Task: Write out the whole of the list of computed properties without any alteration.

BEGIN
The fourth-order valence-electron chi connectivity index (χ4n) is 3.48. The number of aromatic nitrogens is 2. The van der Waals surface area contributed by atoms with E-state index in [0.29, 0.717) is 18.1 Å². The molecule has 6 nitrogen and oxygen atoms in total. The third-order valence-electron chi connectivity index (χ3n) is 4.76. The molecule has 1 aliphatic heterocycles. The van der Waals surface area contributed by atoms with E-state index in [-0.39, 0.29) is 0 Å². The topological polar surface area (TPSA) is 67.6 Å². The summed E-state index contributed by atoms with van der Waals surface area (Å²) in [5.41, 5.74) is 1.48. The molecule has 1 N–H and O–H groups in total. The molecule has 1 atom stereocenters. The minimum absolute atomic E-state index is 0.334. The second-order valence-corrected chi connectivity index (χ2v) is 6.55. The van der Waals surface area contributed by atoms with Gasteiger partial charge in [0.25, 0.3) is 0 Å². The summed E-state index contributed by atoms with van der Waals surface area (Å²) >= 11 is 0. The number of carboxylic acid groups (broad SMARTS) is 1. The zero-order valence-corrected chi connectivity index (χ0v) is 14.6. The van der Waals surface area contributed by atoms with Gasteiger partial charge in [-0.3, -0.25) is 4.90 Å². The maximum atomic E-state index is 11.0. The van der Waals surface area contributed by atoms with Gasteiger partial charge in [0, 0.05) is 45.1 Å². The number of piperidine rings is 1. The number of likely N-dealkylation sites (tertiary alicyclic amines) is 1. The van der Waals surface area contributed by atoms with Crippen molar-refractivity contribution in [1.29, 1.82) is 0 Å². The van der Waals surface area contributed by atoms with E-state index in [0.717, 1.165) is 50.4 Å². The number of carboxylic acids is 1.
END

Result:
The fourth-order valence-electron chi connectivity index (χ4n) is 3.48. The number of aromatic nitrogens is 2. The van der Waals surface area contributed by atoms with E-state index in [0.29, 0.717) is 18.1 Å². The molecule has 6 nitrogen and oxygen atoms in total. The third-order valence-electron chi connectivity index (χ3n) is 4.76. The molecule has 1 aliphatic heterocycles. The van der Waals surface area contributed by atoms with E-state index in [-0.39, 0.29) is 0 Å². The topological polar surface area (TPSA) is 67.6 Å². The summed E-state index contributed by atoms with van der Waals surface area (Å²) in [5.41, 5.74) is 1.48. The molecule has 1 N–H and O–H groups in total. The molecule has 1 atom stereocenters. The minimum absolute atomic E-state index is 0.334. The second-order valence-corrected chi connectivity index (χ2v) is 6.55. The van der Waals surface area contributed by atoms with Gasteiger partial charge in [0.25, 0.3) is 0 Å². The summed E-state index contributed by atoms with van der Waals surface area (Å²) >= 11 is 0. The number of carboxylic acid groups (broad SMARTS) is 1. The zero-order valence-corrected chi connectivity index (χ0v) is 14.6. The van der Waals surface area contributed by atoms with Gasteiger partial charge in [-0.3, -0.25) is 4.90 Å². The maximum atomic E-state index is 11.0. The van der Waals surface area contributed by atoms with Gasteiger partial charge in [0, 0.05) is 45.1 Å². The number of piperidine rings is 1. The number of likely N-dealkylation sites (tertiary alicyclic amines) is 1. The van der Waals surface area contributed by atoms with Crippen molar-refractivity contribution in [1.29, 1.82) is 0 Å². The van der Waals surface area contributed by atoms with E-state index in [0.717, 1.165) is 50.4 Å². The number of carboxylic acids is 1.